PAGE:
FACETIME- Yahya's brotherhood: Refugee turns attention to Darfur

Mohamed Yahya has an unusual view of the explosive political entanglements currently facing the United States: "There is no genocide in Iraq, there is no genocide in North Korea, there is no genocide in Iran or Lebanon," he says. "We have only one genocide right now in the whole world."

The 45-year-old refugee from Darfur, the embattled western section of the Sudan, is currently campaigning for decisive American military action in the region because he believes that the U.S. is a beacon in times of crisis.

"Nobody else is trying to take initiative," says Yahya. "We failed Rwanda because of that, and right now we are failing Darfur."

So far, that failure may include hundreds of thousands of killings of civilians who have died at the hands of state-sanctioned marauders known as the Janjaweed. 

The U.S. government has termed the situation "genocide," and in late August, human rights supporters watched with bated breath as the United Nations passed Resolution 1706.

Dedicating over 20,000 troops to the ongoing efforts to stabilize the region, the Resolution was the seed of a solution, but even though the UN now reports 400,000 deaths, still no U.N. peacekeepers have landed.

"Unfortunately it's just ink on a paper," says an understandably impatient Yahya, "Nothing was done to make it real."

So Yahya and Irish-born Charlottesville activist Maggie Murphy have teamed up to fuse music and politics at the local level with a Darfur awareness event taking place at the Martin Luther King Performing Arts Center on November 12.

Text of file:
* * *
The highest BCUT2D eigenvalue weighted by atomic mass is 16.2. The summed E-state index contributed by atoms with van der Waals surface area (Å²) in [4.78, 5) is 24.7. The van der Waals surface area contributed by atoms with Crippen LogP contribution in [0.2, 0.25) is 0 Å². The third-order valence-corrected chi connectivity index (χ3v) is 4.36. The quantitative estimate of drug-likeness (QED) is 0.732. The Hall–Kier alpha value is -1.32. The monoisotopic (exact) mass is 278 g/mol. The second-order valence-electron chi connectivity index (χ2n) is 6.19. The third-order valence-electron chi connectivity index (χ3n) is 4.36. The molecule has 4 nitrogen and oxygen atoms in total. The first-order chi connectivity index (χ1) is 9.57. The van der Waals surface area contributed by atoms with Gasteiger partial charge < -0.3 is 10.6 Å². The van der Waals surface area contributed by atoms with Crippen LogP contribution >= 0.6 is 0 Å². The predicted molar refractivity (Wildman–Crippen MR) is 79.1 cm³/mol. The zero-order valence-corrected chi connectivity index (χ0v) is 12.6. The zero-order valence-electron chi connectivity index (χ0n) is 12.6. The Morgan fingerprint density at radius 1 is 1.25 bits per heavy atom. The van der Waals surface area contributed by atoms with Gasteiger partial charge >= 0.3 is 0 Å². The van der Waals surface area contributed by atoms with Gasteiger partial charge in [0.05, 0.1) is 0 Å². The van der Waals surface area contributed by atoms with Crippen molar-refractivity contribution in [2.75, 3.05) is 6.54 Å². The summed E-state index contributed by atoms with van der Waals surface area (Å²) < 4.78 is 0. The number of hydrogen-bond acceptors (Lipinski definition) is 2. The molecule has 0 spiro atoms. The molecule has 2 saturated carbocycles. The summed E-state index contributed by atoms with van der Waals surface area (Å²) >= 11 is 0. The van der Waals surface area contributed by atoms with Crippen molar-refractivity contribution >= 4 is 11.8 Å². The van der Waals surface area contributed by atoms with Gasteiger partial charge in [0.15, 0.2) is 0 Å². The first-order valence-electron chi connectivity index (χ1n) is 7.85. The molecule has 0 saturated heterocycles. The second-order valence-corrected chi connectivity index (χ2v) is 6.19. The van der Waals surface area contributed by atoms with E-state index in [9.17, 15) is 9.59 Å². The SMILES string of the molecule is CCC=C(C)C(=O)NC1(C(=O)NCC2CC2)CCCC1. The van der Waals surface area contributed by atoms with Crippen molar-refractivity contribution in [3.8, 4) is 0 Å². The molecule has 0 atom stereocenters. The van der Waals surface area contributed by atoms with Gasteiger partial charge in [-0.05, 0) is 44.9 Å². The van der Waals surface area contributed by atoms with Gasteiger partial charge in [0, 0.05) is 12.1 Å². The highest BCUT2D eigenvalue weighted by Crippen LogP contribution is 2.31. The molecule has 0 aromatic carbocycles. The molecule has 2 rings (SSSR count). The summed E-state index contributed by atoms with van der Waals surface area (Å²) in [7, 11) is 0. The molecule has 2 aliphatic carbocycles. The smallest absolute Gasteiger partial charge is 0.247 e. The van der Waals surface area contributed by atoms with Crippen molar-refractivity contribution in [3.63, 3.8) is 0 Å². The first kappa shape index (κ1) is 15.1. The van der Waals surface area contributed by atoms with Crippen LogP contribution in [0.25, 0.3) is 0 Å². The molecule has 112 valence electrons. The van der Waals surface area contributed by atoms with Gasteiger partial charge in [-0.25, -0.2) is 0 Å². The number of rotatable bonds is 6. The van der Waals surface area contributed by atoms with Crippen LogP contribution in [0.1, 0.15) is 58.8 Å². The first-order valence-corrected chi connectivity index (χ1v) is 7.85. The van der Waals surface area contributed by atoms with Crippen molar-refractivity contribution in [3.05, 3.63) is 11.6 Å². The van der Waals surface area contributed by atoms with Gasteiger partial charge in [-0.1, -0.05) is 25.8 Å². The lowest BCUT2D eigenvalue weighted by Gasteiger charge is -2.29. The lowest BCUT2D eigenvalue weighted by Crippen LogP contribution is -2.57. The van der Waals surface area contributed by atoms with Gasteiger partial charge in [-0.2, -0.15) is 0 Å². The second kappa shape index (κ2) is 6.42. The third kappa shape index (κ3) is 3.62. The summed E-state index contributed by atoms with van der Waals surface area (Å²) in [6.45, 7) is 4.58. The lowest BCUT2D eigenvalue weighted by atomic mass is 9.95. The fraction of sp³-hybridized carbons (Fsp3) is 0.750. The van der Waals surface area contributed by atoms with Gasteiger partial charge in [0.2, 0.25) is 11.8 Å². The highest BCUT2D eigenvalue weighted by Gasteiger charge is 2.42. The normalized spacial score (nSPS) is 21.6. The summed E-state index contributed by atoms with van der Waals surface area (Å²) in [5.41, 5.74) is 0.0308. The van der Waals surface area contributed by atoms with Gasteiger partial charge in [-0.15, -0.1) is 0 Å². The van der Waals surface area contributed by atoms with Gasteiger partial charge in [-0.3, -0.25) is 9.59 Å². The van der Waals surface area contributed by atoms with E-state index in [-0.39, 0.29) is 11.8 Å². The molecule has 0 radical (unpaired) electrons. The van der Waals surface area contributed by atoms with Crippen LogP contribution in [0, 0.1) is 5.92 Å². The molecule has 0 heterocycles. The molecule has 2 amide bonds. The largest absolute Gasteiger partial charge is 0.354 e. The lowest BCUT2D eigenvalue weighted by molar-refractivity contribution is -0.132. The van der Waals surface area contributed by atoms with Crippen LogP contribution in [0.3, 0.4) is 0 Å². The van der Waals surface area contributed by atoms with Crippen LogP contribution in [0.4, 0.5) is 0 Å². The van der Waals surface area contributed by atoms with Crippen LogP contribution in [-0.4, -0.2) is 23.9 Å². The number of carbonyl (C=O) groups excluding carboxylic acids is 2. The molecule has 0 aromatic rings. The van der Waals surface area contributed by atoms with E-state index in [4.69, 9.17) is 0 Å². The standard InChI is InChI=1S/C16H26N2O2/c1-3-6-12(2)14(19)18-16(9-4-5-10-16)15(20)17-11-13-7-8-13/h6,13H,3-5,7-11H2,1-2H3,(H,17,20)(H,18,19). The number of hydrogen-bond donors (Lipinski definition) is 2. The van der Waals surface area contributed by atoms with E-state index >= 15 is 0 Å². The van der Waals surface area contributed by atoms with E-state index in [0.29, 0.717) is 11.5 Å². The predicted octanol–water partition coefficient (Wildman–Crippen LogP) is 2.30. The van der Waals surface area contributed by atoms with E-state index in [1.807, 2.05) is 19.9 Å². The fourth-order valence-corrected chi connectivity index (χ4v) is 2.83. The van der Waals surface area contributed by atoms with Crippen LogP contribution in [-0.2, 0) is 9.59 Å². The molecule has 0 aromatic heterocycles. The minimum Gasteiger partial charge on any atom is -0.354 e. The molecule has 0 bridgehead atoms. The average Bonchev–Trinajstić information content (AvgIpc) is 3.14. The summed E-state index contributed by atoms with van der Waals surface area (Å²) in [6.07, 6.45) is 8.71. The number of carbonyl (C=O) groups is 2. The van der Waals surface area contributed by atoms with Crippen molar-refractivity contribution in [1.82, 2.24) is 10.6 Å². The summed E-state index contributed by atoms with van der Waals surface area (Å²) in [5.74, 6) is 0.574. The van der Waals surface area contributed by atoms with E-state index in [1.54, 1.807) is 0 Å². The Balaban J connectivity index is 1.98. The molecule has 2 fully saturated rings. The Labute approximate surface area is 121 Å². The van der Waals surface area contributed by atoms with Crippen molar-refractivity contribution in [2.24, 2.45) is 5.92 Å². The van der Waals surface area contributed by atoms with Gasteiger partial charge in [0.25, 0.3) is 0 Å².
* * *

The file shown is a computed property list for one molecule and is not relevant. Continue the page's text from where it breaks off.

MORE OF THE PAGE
Murphy says she's in it for the same reasons as a couple of better-known musical activists, Bono and Bob Geldof. "Being Irish and having had a famine where millions of people left the country," she explains, "it's very much on our minds."

If nothing else, Yahya hopes to drive home the message that the responsibility should trickle-down. Or is that trickle-up?

"We need those people to get back home to their kids, to their neightbors, to their senators, to their representatives," he says, "to tell them what is happening in Darfur." 

That's precisely what Yahya did four years ago, when he moved from Cairo to Charlottesville to escape the assassination attempts his activism had begun to attract. He says he's still on a few hit lists back in the Sudan, but even though he went out seeking new neighbors in an attempt to spread the word, he still hasn't forgotten those he left behind: civilians subject to widespread, systematic slaughter.

"They have no voice, they are innocent people, they are armless, even," he says. "I have a responsibility to speak for them. I have become a voice for those who have no voice."

And none too soon.